FameLab is the leading science communication competition in the world

FameLab is a live science communication competition that aims to discover charismatic early career scientists who can inspire people to see the world from new perspectives. It is run annually in Australia and in over 30 countries across the world. 

If you think you can explain a scientific concept to a general audience, in just three minutes, FameLab's the competition for you! You could become the new face of science, represent your country at the FameLab International final in the UK, and open doors to global opportunities in science communication! 

Applications for FameLab 2018 applications are now open!

We can't wait to hear about the new research and discoveries coming from labs across Australia. 

To enter, you will be asked to complete an online form and submit a short video of you talking about your research. More details will be available here shortly.

Semi-finals will take place in Sydney, Brisbane, Melbourne and Perth during March and April 2018. If you are selected to take part in one of the semi-finals, you will attend the closest event to you and will be asked to present your scientific topic to our panel of judges.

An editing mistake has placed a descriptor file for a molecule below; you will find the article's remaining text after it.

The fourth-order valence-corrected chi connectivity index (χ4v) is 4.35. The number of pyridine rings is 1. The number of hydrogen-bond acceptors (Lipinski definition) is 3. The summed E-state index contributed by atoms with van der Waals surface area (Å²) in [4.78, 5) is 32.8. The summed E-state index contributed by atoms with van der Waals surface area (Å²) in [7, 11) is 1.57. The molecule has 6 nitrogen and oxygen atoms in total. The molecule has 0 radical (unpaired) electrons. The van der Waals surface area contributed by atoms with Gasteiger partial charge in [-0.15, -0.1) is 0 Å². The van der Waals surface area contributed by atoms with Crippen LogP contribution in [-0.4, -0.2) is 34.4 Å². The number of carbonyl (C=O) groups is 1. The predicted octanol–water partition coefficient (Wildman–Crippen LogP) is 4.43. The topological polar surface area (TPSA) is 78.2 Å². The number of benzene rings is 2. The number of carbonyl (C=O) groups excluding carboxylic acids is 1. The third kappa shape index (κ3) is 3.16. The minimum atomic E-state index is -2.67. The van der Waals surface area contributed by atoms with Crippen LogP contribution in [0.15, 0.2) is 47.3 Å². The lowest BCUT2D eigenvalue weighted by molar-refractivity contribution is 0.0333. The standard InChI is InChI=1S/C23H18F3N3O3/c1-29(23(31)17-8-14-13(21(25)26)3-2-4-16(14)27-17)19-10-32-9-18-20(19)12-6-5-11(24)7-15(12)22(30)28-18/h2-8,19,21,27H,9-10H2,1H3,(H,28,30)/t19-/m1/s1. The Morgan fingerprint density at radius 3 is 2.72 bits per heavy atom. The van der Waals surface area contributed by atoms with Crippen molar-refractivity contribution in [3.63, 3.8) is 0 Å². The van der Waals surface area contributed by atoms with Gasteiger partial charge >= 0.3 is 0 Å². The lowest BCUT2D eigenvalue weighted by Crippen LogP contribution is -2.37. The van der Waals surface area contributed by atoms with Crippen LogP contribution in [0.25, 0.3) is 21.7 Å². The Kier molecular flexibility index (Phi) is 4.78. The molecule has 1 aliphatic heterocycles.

Enter to improve your skills with our expert sci-comm training, PLUS you could win $1,000 and a trip to the UK to present at the international finals!

Are you a spectator rather than a competitor? No worries! Come along to one of our FREE FameLab events in March, April and May to see our contestants explain seemingly unexplainable concepts (like quantum physics) live on stage?

Keep an eye at the botton of this page as details of the live events and their registration links are announced. Each night is sure to be full of laughs, drama and surprises – don’t miss out!

2017 FameLab Australia National Final

In May 2017, 11 finalists shared their dynamic three-minute science stories to a curious audience at the 2017 National Final. You can find out more about each of the finalists here.

Our 2017 media partner, Australia's Science Channel, livestreamed the event.

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